© 2017 Objective To compare individuals with eating disorders (EDs) to healthy controls (HCs) to assess for differences in direct engagement in the eating process. Method Participants (n = 58) were asked to eat an orange slice. To assess the degree of direct engagement with the eating process, participants were asked to write down 10 thoughts about the experience of eating the orange slice. Next, the participants were instructed to classify the main focus of each thought as either experiential (“direct experience”) or analytical (“thinking about”). A direct experience index (DEI) was computed by dividing the number of times that participants classified an experience as a “direct experience” (the numerator) by the total number of all observations (i.e., direct experience + thinking about). Participants also completed the Five Facet Mindfulness Questionnaire (FFMQ) and the Experiences Questionnaire (EQ) to assess mindfulness facets and decentering, respectively. Results Compared to controls, participants in the EDs group presented significantly lower levels of direct experience during the eating task (EDs group: mean = 43.54, SD = 29.64; HCs group: mean = 66.17, SD = 22.23, p = 0.03). Participants in the EDs group also scored significantly lower on other mindfulness-related variables. Discussion These findings suggest that engagement with the direct experience of eating is lower in individuals with EDs. Future research should investigate the role of mindfulness-based interventions to address direct experience while eating in individuals with EDs.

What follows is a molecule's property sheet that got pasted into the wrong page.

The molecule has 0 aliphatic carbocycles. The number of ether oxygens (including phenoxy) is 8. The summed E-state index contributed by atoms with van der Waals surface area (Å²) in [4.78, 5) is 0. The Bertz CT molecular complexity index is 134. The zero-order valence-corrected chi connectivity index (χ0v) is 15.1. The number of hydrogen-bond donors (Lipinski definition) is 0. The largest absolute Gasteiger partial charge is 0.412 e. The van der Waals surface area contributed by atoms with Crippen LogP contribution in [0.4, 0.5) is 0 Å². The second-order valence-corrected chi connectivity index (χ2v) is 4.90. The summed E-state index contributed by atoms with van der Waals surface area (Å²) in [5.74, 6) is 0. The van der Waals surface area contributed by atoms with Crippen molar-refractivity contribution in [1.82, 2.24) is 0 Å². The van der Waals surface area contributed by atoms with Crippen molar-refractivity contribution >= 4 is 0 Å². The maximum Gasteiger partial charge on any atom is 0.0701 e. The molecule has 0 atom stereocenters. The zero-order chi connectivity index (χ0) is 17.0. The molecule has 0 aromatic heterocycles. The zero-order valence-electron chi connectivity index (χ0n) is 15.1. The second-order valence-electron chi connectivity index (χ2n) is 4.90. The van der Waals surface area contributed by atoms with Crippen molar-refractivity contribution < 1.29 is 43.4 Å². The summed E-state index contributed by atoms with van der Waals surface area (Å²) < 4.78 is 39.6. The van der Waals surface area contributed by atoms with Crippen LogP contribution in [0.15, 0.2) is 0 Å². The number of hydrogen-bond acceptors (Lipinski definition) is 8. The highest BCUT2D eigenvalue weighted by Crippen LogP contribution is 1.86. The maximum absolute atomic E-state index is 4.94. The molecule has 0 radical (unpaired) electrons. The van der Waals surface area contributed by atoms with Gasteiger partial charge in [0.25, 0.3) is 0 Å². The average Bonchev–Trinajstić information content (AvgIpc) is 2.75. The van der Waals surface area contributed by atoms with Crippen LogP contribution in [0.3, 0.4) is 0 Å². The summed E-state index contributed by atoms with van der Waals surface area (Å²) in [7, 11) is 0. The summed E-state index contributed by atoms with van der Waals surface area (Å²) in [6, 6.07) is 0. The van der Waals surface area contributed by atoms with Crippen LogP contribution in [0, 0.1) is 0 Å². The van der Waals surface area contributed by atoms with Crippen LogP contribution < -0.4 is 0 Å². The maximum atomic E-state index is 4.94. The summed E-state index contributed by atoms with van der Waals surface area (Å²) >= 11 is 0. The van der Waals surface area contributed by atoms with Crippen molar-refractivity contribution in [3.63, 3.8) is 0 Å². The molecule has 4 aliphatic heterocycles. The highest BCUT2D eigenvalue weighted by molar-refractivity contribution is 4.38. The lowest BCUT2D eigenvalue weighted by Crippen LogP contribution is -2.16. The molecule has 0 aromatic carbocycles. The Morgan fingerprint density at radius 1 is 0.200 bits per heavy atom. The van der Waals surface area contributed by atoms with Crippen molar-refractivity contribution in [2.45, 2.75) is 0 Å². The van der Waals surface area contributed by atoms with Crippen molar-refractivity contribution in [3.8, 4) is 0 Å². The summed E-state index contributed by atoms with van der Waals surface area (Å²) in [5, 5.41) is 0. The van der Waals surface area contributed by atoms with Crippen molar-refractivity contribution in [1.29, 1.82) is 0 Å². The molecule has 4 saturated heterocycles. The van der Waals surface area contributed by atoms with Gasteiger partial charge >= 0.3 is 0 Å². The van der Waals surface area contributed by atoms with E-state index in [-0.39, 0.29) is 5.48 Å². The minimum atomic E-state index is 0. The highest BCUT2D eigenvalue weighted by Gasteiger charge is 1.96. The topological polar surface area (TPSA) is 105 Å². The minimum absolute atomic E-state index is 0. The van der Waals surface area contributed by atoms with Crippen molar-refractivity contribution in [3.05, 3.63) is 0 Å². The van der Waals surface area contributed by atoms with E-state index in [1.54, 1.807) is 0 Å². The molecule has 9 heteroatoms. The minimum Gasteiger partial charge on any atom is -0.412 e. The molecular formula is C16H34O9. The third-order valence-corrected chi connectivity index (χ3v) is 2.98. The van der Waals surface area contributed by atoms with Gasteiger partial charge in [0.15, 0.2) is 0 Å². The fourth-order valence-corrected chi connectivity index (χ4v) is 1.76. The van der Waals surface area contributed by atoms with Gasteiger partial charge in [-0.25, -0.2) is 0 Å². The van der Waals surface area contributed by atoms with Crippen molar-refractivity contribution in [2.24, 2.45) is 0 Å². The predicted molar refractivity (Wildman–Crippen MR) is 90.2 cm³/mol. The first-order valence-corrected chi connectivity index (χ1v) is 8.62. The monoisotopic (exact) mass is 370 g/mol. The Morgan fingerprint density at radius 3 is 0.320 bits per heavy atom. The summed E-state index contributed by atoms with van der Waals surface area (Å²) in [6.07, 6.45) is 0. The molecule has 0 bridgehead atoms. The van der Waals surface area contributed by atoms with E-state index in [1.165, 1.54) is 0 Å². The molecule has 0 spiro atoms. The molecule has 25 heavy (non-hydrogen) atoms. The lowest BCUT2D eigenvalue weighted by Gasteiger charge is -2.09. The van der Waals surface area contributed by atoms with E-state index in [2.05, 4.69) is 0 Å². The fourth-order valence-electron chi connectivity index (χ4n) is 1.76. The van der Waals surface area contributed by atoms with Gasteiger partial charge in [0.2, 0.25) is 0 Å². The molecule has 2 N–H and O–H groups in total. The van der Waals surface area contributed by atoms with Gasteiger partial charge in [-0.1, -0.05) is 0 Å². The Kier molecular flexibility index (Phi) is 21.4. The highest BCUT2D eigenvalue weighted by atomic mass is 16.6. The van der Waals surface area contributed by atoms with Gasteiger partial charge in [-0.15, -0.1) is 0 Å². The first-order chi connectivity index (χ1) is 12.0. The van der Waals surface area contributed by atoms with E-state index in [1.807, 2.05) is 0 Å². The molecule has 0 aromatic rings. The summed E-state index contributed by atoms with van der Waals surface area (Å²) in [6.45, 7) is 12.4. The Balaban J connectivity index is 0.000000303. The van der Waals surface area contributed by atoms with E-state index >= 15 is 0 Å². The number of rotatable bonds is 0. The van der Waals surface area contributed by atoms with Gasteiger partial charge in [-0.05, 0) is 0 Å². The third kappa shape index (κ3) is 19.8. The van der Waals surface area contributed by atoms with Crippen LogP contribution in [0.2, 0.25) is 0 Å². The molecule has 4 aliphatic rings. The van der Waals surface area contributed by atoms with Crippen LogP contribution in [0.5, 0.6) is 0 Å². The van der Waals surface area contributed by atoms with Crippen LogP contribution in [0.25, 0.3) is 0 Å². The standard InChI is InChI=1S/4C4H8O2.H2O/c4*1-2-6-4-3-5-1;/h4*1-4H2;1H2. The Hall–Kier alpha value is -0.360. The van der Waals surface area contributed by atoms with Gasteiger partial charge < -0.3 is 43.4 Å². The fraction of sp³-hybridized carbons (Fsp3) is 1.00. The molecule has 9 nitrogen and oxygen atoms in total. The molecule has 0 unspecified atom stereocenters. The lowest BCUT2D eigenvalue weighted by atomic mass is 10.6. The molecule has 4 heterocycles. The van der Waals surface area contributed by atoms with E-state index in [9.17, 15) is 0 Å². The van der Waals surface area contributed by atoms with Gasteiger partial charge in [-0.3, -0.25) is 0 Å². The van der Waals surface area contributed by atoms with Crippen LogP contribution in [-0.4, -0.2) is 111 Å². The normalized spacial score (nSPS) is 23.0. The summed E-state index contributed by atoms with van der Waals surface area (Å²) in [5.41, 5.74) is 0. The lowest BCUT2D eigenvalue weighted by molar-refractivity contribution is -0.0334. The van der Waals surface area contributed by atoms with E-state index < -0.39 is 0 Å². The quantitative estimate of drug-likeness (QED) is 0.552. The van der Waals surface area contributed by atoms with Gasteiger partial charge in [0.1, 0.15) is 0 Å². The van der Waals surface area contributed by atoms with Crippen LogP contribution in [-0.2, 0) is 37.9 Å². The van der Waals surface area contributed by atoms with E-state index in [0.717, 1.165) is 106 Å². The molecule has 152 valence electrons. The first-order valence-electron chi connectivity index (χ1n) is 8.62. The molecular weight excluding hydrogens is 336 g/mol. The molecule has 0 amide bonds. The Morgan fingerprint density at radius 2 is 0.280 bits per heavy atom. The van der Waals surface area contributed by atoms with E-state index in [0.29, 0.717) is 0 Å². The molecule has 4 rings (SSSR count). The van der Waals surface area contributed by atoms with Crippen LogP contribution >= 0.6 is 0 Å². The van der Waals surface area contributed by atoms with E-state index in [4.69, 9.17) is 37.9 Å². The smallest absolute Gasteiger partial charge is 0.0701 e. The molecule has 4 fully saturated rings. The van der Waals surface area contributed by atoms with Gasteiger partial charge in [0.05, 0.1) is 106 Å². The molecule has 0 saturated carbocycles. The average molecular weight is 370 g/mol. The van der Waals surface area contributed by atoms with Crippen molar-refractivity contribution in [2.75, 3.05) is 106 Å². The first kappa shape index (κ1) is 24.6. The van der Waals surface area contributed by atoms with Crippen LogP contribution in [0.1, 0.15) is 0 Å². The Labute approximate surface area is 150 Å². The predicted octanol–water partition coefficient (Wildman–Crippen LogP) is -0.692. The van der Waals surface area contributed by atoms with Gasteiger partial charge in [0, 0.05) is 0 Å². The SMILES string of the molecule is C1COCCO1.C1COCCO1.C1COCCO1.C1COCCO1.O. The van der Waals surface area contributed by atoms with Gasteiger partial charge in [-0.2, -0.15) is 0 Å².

- Analytical focus
- Direct experience
- Eating disorders
- Experiential focus
Elices, M., Carmona, C., Narváez, V., Seto, V., Martin-Blanco, A., Pascual, J. C., Soriano, J., & Soler, J. (2017). Direct experience while eating: Laboratory outcomes among individuals with eating disorders versus healthy controls. Eating Behaviors, 27, 23-26. https://doi.org/10.1016/j.eatbeh.2017.10.002